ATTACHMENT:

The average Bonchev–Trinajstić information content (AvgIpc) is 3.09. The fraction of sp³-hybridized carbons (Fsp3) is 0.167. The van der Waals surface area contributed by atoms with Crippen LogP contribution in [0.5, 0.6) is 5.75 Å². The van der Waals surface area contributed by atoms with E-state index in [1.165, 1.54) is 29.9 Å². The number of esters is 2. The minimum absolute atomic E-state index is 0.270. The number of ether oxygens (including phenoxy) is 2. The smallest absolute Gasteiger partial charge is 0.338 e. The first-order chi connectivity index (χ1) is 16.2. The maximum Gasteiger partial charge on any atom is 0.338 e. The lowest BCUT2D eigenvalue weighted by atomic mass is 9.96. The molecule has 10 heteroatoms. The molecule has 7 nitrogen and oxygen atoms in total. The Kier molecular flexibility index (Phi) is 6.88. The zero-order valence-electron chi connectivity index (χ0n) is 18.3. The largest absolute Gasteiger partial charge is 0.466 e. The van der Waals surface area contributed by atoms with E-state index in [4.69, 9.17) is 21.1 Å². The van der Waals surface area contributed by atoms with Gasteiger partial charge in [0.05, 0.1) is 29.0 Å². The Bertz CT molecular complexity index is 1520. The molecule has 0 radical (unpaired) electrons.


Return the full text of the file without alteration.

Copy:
The average Bonchev–Trinajstić information content (AvgIpc) is 3.09. The fraction of sp³-hybridized carbons (Fsp3) is 0.167. The van der Waals surface area contributed by atoms with Crippen LogP contribution in [0.5, 0.6) is 5.75 Å². The van der Waals surface area contributed by atoms with E-state index in [1.165, 1.54) is 29.9 Å². The number of esters is 2. The minimum absolute atomic E-state index is 0.270. The number of ether oxygens (including phenoxy) is 2. The smallest absolute Gasteiger partial charge is 0.338 e. The first-order chi connectivity index (χ1) is 16.2. The maximum Gasteiger partial charge on any atom is 0.338 e. The lowest BCUT2D eigenvalue weighted by atomic mass is 9.96. The molecule has 10 heteroatoms. The molecule has 7 nitrogen and oxygen atoms in total. The Kier molecular flexibility index (Phi) is 6.88. The zero-order valence-electron chi connectivity index (χ0n) is 18.3. The largest absolute Gasteiger partial charge is 0.466 e. The van der Waals surface area contributed by atoms with E-state index in [4.69, 9.17) is 21.1 Å². The van der Waals surface area contributed by atoms with Gasteiger partial charge in [0.05, 0.1) is 29.0 Å². The Bertz CT molecular complexity index is 1520. The molecule has 0 radical (unpaired) electrons.